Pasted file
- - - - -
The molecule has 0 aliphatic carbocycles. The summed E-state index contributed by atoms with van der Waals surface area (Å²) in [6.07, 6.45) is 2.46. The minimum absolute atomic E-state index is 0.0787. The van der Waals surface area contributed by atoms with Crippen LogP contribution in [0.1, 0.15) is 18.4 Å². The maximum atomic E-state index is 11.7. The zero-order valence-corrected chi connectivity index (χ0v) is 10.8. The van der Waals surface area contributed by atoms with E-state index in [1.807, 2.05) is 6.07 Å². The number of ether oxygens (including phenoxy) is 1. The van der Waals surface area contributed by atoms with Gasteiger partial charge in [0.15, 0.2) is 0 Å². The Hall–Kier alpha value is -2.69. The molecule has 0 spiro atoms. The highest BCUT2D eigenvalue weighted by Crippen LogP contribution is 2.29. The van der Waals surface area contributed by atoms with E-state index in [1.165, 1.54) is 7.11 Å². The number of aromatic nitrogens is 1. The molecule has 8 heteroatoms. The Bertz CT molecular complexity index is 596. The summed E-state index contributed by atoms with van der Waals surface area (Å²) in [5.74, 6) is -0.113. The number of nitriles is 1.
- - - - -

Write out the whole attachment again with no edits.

The molecule has 0 aliphatic carbocycles. The summed E-state index contributed by atoms with van der Waals surface area (Å²) in [6.07, 6.45) is 2.46. The minimum absolute atomic E-state index is 0.0787. The van der Waals surface area contributed by atoms with Crippen LogP contribution in [0.1, 0.15) is 18.4 Å². The maximum atomic E-state index is 11.7. The zero-order valence-corrected chi connectivity index (χ0v) is 10.8. The van der Waals surface area contributed by atoms with E-state index in [1.807, 2.05) is 6.07 Å². The number of ether oxygens (including phenoxy) is 1. The van der Waals surface area contributed by atoms with Gasteiger partial charge in [0.15, 0.2) is 0 Å². The Hall–Kier alpha value is -2.69. The molecule has 0 spiro atoms. The highest BCUT2D eigenvalue weighted by Crippen LogP contribution is 2.29. The van der Waals surface area contributed by atoms with E-state index in [1.165, 1.54) is 7.11 Å². The number of aromatic nitrogens is 1. The molecule has 8 heteroatoms. The Bertz CT molecular complexity index is 596. The summed E-state index contributed by atoms with van der Waals surface area (Å²) in [5.74, 6) is -0.113. The number of nitriles is 1.